A few Days a ago, John Jennings, a talented designer, illustrator, writer, and associate Professor at SUNY Buffalo, made quite the social media buzz with art he created and titled ##BLKPWRTWITTR 
Black Power twitter
Money Tech Times caught up with the creative educator, and got into the mind that created this powerful digital age art.


1 ) Of course I have to ask the obvious first question what Inspired the piece?



Unfortunately, the inspiration for the piece was the senseless and racially motivated

murders of nine innocent black Americans in the historic Mother Emanuel

AME Church in Charleston, South Carolina.

I was just stunned and torn apart by the thought of those nine families having

to deal with such an unwarranted and horrible act.

I was going through the outpouring of emotions via social media; the rage,

the pain, and the sorrow and I saw one of my facebook friends..I don’t

remember who…mention something about Black Twitter has been so

useful in dealing with political issues in our country and how this would

be no different.

I decided to make something to deal with how I was feeling but, also

to show unity via a symbol. Ironically, I am not a huge user of Twitter.

I do know, however, that Twitter has been used to organize, spread information,

and do critical analyses of current events by black scholars and activists regarding

the community.

I wanted to make something that represented that. So, I amalgamated

the Twitter symbol with the classic notion of a “black power”

I wanted to make something that represented that. So, I amalgamated
the Twitter symbol with the classic notion of a “black power”


2) What is the Official name you have given it?




3) What are your Plans for the piece ? Any Marketing or Merchandising plans?


The only plans I ever had for the image was to show solidarity and for people

to be able to use it to connect, share and rally around.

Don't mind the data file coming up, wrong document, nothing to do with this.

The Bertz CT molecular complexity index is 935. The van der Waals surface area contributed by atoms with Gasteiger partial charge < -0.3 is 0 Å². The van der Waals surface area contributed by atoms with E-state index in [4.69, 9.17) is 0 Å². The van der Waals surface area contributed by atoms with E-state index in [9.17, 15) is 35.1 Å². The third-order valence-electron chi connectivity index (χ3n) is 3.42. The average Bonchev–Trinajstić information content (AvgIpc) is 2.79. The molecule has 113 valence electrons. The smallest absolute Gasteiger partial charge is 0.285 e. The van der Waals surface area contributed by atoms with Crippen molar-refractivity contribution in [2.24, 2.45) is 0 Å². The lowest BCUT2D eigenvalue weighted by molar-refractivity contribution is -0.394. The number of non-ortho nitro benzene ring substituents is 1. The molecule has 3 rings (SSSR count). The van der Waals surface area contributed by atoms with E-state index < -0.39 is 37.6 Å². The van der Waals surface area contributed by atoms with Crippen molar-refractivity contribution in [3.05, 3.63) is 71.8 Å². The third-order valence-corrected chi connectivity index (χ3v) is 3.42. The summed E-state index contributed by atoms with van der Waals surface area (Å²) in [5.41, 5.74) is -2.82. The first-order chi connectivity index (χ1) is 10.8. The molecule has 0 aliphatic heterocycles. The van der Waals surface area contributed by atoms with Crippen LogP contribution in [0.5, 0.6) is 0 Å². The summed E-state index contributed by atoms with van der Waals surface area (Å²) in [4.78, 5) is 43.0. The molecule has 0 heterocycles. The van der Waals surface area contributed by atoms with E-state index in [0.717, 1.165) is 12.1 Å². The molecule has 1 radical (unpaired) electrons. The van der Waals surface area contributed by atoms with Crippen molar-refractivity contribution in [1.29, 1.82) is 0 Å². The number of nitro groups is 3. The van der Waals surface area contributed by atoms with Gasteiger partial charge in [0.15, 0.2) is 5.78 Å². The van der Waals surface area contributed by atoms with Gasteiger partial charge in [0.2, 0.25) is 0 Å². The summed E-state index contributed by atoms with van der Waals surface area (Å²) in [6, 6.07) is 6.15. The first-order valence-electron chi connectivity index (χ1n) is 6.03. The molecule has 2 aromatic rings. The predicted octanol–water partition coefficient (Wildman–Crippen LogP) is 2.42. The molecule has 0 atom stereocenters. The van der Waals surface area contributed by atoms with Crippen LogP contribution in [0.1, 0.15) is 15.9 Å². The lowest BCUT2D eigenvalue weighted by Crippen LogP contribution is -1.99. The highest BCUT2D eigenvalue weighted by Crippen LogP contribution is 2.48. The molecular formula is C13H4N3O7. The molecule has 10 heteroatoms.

Currently I am selling [BLKPWRTWITTR] shirts here on society 6 (at the behest of a number of

black Twitter users).

I have no other marketing or merchandising plans for this image.

However, any profit made off of the shirt will be donated to the Emanuel

AME Church.

The image was created in the spirit of protest and inspired by the

pain of the event that occurred. I want no profit from anything like that.

I only want the image to encourage dialogue and change in our country.

I am tired of the profits reaped from exploitation, pain, and violence in our



4) is there a reaction or comment about your #BLK PWR TWITTR Symbol that stood out the most to you?


There were a handful of people who accused me of being “an idiot”, “perpetuating hate”, “being

for segregation”,and other things. Of course, the symbol represents quite the opposite. For some reason, in the West, we have been taught to draw lines in the sand and either be “for” or

‘against” something. If you are “for” black unity then you can’t be “for” anything else. Nine Americans were killed in that church because they were black. That was the main reason. However, when we start to have real conversations about racialized violence..people want to change the subject and shut down. It boggles my mind how little racial literacy exists in our country. People have no idea about the differences between chauvinism, bigotry, prejudice and racism. The problems we face are systemic and wildly complex and until we, as a unified, country sit down and talk about these centuries old wounds. We will see more violence and confusion in our country and this will never get solved.

Black people didn’t ASK to be black people. Our identity was constructed out of a need

to “other” us. When we took that identity and made it something to be proud of…then

all kinds of problems start to happen. How dare we be beautiful? How dare we be

successful? How dare we survive? Despite all the odds…we PERSIST. This our

homeland and for good or ill we will fight to make it a better place for our progeny.